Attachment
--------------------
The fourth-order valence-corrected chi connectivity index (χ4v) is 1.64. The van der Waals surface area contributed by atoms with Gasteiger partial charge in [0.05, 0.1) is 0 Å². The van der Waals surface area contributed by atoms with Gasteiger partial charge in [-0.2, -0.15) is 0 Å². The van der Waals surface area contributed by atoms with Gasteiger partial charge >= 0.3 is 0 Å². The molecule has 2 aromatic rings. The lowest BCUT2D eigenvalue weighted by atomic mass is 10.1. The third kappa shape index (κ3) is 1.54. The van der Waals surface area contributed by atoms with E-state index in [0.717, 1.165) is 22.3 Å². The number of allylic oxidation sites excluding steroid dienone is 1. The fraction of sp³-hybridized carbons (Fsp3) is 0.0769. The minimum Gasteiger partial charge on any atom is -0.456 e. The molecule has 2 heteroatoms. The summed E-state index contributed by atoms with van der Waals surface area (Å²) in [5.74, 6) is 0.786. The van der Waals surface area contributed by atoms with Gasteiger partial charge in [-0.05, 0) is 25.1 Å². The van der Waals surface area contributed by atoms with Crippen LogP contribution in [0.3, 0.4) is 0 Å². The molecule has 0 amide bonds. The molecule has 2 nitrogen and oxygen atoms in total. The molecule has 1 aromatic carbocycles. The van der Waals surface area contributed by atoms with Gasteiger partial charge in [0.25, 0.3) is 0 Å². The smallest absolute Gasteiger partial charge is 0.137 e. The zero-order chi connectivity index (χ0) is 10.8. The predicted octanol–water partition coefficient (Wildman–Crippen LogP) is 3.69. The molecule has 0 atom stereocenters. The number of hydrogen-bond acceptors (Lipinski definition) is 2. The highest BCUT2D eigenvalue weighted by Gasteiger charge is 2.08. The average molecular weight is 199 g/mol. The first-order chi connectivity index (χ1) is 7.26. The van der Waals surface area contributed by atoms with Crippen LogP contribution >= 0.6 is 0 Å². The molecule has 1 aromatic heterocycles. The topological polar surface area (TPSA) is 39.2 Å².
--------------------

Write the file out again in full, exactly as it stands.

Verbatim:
The fourth-order valence-corrected chi connectivity index (χ4v) is 1.64. The van der Waals surface area contributed by atoms with Gasteiger partial charge in [0.05, 0.1) is 0 Å². The van der Waals surface area contributed by atoms with Gasteiger partial charge in [-0.2, -0.15) is 0 Å². The van der Waals surface area contributed by atoms with Gasteiger partial charge >= 0.3 is 0 Å². The molecule has 2 aromatic rings. The lowest BCUT2D eigenvalue weighted by atomic mass is 10.1. The third kappa shape index (κ3) is 1.54. The van der Waals surface area contributed by atoms with E-state index in [0.717, 1.165) is 22.3 Å². The number of allylic oxidation sites excluding steroid dienone is 1. The fraction of sp³-hybridized carbons (Fsp3) is 0.0769. The minimum Gasteiger partial charge on any atom is -0.456 e. The molecule has 2 heteroatoms. The summed E-state index contributed by atoms with van der Waals surface area (Å²) in [5.74, 6) is 0.786. The van der Waals surface area contributed by atoms with Gasteiger partial charge in [-0.05, 0) is 25.1 Å². The van der Waals surface area contributed by atoms with Crippen LogP contribution in [0.3, 0.4) is 0 Å². The molecule has 0 amide bonds. The molecule has 2 nitrogen and oxygen atoms in total. The molecule has 1 aromatic carbocycles. The van der Waals surface area contributed by atoms with Gasteiger partial charge in [0.25, 0.3) is 0 Å². The smallest absolute Gasteiger partial charge is 0.137 e. The zero-order chi connectivity index (χ0) is 10.8. The predicted octanol–water partition coefficient (Wildman–Crippen LogP) is 3.69. The molecule has 0 atom stereocenters. The number of hydrogen-bond acceptors (Lipinski definition) is 2. The highest BCUT2D eigenvalue weighted by Gasteiger charge is 2.08. The average molecular weight is 199 g/mol. The first-order chi connectivity index (χ1) is 7.26. The van der Waals surface area contributed by atoms with Crippen LogP contribution >= 0.6 is 0 Å². The molecule has 1 aromatic heterocycles. The topological polar surface area (TPSA) is 39.2 Å².